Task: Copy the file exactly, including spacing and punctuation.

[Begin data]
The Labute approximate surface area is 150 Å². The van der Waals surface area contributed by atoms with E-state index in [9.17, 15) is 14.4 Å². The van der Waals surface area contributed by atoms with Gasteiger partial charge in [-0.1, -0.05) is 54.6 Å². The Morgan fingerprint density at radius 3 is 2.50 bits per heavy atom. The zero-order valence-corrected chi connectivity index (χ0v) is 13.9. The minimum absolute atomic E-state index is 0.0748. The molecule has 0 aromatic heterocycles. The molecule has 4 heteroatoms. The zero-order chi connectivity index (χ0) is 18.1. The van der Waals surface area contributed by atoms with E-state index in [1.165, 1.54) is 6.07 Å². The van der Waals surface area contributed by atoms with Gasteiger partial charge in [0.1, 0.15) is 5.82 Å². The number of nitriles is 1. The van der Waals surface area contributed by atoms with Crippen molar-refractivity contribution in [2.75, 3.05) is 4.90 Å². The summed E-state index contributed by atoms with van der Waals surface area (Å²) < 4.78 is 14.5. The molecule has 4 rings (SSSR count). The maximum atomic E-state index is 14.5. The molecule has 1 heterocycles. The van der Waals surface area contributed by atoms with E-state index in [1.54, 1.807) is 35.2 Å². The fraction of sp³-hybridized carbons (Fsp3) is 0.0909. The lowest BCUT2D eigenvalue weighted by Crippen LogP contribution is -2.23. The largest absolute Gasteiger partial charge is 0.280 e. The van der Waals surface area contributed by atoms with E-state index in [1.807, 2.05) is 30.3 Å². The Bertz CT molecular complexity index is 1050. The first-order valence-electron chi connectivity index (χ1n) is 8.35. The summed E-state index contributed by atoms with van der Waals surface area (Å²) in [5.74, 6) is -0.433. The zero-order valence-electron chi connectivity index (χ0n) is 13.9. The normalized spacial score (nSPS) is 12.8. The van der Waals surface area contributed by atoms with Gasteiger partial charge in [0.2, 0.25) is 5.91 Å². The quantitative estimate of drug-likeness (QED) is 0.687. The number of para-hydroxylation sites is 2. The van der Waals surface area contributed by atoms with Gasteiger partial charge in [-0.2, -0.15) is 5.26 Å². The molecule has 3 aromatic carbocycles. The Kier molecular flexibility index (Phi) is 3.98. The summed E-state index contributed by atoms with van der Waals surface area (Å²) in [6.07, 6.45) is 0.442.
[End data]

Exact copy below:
The Labute approximate surface area is 150 Å². The van der Waals surface area contributed by atoms with E-state index in [9.17, 15) is 14.4 Å². The van der Waals surface area contributed by atoms with Gasteiger partial charge in [-0.1, -0.05) is 54.6 Å². The Morgan fingerprint density at radius 3 is 2.50 bits per heavy atom. The zero-order valence-corrected chi connectivity index (χ0v) is 13.9. The minimum absolute atomic E-state index is 0.0748. The molecule has 0 aromatic heterocycles. The molecule has 4 heteroatoms. The zero-order chi connectivity index (χ0) is 18.1. The van der Waals surface area contributed by atoms with E-state index in [1.165, 1.54) is 6.07 Å². The van der Waals surface area contributed by atoms with Gasteiger partial charge in [0.1, 0.15) is 5.82 Å². The number of nitriles is 1. The van der Waals surface area contributed by atoms with Crippen molar-refractivity contribution in [2.75, 3.05) is 4.90 Å². The summed E-state index contributed by atoms with van der Waals surface area (Å²) < 4.78 is 14.5. The molecule has 4 rings (SSSR count). The maximum atomic E-state index is 14.5. The molecule has 1 heterocycles. The van der Waals surface area contributed by atoms with E-state index in [1.54, 1.807) is 35.2 Å². The fraction of sp³-hybridized carbons (Fsp3) is 0.0909. The lowest BCUT2D eigenvalue weighted by Crippen LogP contribution is -2.23. The largest absolute Gasteiger partial charge is 0.280 e. The van der Waals surface area contributed by atoms with E-state index in [1.807, 2.05) is 30.3 Å². The Bertz CT molecular complexity index is 1050. The first-order valence-electron chi connectivity index (χ1n) is 8.35. The summed E-state index contributed by atoms with van der Waals surface area (Å²) in [5.74, 6) is -0.433. The zero-order valence-electron chi connectivity index (χ0n) is 13.9. The normalized spacial score (nSPS) is 12.8. The van der Waals surface area contributed by atoms with Gasteiger partial charge in [0.2, 0.25) is 5.91 Å². The quantitative estimate of drug-likeness (QED) is 0.687. The number of para-hydroxylation sites is 2. The van der Waals surface area contributed by atoms with Gasteiger partial charge in [-0.2, -0.15) is 5.26 Å². The molecule has 3 aromatic carbocycles. The Kier molecular flexibility index (Phi) is 3.98. The summed E-state index contributed by atoms with van der Waals surface area (Å²) in [6.07, 6.45) is 0.442.